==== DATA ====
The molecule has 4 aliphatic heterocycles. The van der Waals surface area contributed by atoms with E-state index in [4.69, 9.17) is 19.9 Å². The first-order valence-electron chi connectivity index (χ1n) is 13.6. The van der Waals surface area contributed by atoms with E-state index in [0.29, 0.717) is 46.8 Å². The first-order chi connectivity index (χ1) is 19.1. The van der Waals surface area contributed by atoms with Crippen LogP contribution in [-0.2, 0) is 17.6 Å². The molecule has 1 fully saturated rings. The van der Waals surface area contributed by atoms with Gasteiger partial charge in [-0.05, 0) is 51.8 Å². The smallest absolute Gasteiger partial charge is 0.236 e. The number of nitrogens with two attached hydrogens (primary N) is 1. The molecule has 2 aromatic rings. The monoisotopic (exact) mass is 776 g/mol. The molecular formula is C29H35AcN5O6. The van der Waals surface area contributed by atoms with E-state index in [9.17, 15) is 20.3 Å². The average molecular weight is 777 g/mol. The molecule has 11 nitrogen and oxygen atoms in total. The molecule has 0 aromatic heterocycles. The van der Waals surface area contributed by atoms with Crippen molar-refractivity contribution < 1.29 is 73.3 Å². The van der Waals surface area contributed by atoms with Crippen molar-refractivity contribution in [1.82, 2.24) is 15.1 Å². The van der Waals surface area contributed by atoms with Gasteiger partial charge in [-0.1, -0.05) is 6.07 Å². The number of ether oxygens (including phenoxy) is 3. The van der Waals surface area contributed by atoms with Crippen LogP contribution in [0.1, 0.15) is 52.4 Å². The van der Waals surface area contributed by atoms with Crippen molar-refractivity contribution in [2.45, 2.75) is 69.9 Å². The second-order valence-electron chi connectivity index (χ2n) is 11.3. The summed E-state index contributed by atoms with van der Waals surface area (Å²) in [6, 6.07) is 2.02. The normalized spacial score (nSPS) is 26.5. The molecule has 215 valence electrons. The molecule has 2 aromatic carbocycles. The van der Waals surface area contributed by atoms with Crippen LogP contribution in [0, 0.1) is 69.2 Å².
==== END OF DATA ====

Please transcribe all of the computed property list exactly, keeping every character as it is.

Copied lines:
The molecule has 4 aliphatic heterocycles. The van der Waals surface area contributed by atoms with E-state index in [4.69, 9.17) is 19.9 Å². The first-order valence-electron chi connectivity index (χ1n) is 13.6. The van der Waals surface area contributed by atoms with E-state index in [0.29, 0.717) is 46.8 Å². The first-order chi connectivity index (χ1) is 19.1. The van der Waals surface area contributed by atoms with Crippen LogP contribution in [-0.2, 0) is 17.6 Å². The molecule has 1 fully saturated rings. The van der Waals surface area contributed by atoms with Gasteiger partial charge in [-0.05, 0) is 51.8 Å². The smallest absolute Gasteiger partial charge is 0.236 e. The number of nitrogens with two attached hydrogens (primary N) is 1. The molecule has 2 aromatic rings. The monoisotopic (exact) mass is 776 g/mol. The molecular formula is C29H35AcN5O6. The van der Waals surface area contributed by atoms with E-state index in [9.17, 15) is 20.3 Å². The average molecular weight is 777 g/mol. The molecule has 11 nitrogen and oxygen atoms in total. The molecule has 0 aromatic heterocycles. The van der Waals surface area contributed by atoms with Crippen molar-refractivity contribution < 1.29 is 73.3 Å². The van der Waals surface area contributed by atoms with Crippen molar-refractivity contribution in [1.82, 2.24) is 15.1 Å². The van der Waals surface area contributed by atoms with Gasteiger partial charge in [-0.1, -0.05) is 6.07 Å². The number of ether oxygens (including phenoxy) is 3. The van der Waals surface area contributed by atoms with Crippen LogP contribution in [0.1, 0.15) is 52.4 Å². The van der Waals surface area contributed by atoms with Crippen molar-refractivity contribution in [2.45, 2.75) is 69.9 Å². The second-order valence-electron chi connectivity index (χ2n) is 11.3. The summed E-state index contributed by atoms with van der Waals surface area (Å²) in [6, 6.07) is 2.02. The normalized spacial score (nSPS) is 26.5. The molecule has 215 valence electrons. The molecule has 2 aromatic carbocycles. The van der Waals surface area contributed by atoms with Crippen LogP contribution in [0, 0.1) is 69.2 Å².